You know writing is important to building your therapy practice. You need to write and rewrite your website copy so that it speaks directly to your ideal clients and helps them understand how you can help. Writing articles can help establish your expert status, improve your search engine optimization, and most importantly let your potential clients understand how you think and how you are different from other therapists.

It’s hard to get motivated to write, even if you like writing. As I sit here right now, I’m aware of how much I felt pulled to procrastinate a few minutes ago. I wanted to take out the recycling, check my email, look at the blogs I like to read, maybe even start my taxes. One of the hardest things about writing is getting started. In fact I’m feeling better already now that I’ve started. 

I’m going to share what has worked for a lot of therapists I’ve worked with. As you look through these tips, notice that some of them are mutually exclusive. That’s because different tactics work for different writers. Many of these tips pretty much work for every therapist. 

Create a deadline.

Many of us need to create somewhat arbitrary deadlines. Maybe this comes from our school training. When your writing will be “due,” you do what it takes to get it done. I have a weekly deadline. With few exceptions, I publish a blog post (one for each business actually) every week.

Write at a particular time every week.

When you have a routine, there’s less planning to do. You get into a habit or writing at that particular time and you don’t schedule anything else that could tempt you away from the task. You also don’t have to worry about writing at any other time

Keep a list of possible topics or titles.

If you have to come up with things to write about, start storing them up. Keep a list somewhere handy, probably on your phone, so that you can write down topics as they occur to you. I recently pulled over my car and parked for a minute because an idea had struck me.

Write nonsense to warm up.

If you’re ready to start but nothing is coming out, get your mind and fingers working by free-associating for a few minutes. You can toss that writing later.

Have an accountability group or partner or coach.

You’re not alone in your struggle to write. When you are accountable to someone, you know you’re going to have to report what you’ve done or haven’t done. You can also lean on the support of that group or person. When you think your ideas are stupid or that no one cares what you have to say, your accountability person or people can remind you of the value of your writing.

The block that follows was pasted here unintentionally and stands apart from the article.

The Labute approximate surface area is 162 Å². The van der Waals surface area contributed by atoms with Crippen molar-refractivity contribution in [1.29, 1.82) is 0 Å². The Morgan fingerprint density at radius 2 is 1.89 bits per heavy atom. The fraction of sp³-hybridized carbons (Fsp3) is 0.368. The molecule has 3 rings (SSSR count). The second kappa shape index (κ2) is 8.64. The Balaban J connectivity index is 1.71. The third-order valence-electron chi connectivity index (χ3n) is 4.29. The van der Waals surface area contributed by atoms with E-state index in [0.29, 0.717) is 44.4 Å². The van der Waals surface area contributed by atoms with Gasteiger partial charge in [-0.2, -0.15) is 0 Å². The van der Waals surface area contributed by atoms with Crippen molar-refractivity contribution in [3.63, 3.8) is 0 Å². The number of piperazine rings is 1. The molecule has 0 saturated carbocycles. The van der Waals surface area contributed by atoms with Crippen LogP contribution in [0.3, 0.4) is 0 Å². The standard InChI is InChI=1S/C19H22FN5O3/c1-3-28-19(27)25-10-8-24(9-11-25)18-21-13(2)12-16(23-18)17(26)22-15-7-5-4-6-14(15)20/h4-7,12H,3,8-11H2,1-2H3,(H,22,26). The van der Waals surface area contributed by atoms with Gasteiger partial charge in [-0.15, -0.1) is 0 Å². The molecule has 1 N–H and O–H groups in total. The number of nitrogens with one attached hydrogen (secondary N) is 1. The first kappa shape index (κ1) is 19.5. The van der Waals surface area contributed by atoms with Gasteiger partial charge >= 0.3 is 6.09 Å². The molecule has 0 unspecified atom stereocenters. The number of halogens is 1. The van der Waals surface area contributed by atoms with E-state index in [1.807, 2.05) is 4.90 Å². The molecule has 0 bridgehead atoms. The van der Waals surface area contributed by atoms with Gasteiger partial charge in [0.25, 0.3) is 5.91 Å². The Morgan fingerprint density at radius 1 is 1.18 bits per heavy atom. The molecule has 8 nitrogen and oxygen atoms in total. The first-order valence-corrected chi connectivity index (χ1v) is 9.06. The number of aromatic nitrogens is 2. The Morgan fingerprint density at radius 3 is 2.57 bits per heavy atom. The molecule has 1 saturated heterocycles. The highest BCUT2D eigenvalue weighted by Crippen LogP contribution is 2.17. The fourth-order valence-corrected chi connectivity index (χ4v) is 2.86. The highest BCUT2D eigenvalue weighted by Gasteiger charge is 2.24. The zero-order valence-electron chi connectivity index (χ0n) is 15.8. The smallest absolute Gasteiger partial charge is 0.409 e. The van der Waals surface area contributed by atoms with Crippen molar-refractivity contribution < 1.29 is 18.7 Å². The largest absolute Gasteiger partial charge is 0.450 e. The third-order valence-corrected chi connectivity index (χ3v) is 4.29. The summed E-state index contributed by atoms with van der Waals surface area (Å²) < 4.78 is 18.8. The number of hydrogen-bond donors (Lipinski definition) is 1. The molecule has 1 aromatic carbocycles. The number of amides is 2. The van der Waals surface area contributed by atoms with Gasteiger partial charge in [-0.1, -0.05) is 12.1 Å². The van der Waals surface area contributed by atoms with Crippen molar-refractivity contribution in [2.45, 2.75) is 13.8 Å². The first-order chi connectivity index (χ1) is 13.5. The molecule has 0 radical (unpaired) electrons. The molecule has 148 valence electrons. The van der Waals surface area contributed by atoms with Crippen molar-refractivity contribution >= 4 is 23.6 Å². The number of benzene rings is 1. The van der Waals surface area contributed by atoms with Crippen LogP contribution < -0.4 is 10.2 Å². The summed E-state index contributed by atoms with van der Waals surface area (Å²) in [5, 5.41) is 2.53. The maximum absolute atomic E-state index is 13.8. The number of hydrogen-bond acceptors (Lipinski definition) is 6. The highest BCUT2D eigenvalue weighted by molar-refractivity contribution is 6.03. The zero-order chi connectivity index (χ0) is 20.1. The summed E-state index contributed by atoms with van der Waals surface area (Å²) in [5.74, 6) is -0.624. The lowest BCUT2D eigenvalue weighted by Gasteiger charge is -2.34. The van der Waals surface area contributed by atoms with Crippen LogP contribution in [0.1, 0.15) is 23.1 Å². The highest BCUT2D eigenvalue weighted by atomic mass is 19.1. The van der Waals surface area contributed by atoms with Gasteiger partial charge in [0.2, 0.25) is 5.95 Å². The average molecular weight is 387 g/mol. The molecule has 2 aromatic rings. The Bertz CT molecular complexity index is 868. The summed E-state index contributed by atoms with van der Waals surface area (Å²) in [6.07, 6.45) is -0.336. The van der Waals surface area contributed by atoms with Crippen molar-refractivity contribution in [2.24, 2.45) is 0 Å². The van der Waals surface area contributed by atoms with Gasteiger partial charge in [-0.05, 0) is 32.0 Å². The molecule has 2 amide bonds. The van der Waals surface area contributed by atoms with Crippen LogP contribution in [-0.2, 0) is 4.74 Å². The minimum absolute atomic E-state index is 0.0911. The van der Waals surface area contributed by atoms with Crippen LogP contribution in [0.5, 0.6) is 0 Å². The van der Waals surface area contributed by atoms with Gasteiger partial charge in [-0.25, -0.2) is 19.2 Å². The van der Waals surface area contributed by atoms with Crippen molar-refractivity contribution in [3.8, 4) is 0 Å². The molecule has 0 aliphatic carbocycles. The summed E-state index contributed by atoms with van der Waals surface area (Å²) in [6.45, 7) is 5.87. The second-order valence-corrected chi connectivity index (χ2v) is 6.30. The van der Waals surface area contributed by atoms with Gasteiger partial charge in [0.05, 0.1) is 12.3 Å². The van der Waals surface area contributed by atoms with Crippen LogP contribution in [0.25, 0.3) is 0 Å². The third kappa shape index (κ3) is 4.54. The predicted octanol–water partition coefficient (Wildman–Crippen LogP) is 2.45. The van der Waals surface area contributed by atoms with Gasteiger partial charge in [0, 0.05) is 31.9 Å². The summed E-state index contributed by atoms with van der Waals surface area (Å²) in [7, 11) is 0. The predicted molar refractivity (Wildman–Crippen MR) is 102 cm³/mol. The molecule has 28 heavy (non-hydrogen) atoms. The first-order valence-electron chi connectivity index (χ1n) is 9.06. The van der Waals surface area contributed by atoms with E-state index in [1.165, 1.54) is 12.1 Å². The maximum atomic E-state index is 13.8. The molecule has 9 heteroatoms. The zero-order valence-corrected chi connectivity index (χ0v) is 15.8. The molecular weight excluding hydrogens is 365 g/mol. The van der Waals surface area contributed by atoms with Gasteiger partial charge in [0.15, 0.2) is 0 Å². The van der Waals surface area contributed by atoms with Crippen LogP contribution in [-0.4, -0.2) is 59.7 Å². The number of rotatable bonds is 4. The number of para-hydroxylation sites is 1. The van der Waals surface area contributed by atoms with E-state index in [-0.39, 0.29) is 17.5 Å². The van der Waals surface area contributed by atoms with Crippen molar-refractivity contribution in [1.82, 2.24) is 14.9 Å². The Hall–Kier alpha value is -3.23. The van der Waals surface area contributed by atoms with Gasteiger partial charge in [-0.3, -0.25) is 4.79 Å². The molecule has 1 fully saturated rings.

Have a writing spot.

I’ve got a spot. Right here in my kitchen. One of my colleagues has a beautiful spot where she lights a candle before she starts writing. I rarely sit in my spot when I’m not writing, so I transition into writing as I set up there. If you choose to have a dedicated writing spot, make sure there are fewer distractions there, such as bills to pay or piles of paper to sort.

Write at a café. 

Maybe you need to get out of your house to write. Perhaps treating yourself to a cup of something is motivation to write. If you choose this option, I suggest not leaving until you’ve done a significant chunk of writing.

Write to the right people.

You might get self-conscious and find it’s difficult to get the words out because your inner critic is too harsh. You’re writing as a therapist, so you’re only writing to your ideal potential clients, the people who need your help the most. Think about those people and the pain they are in or the hope they have to feel better. Block out everyone else

Remember that it’s really no big deal.

Do you fear that your writing is not clever enough, or that you’re going to say something that’s been said before? It really is no big deal. You do not need to create new or earth shattering ideas every time you write. You only have to be honest, share your voice, your message, and some information you think will be helpful.

Don’t try to perfect your writing.

If you’re writing copy for your website, you can go in and edit any time. If you’re writing blog articles, don’t spend too much time making them perfect. Once your post is good enough, your time will be better spent on the other marketing activities in your marketing plan.

Writing is just one part of a good practice building strategy. Is it time to create a great strategy that fits your strengths? Is it time to build your practice in a big way? Apply for a free consultation now. I’ve got group and individual programs to help you meet and perhaps surpass your goals.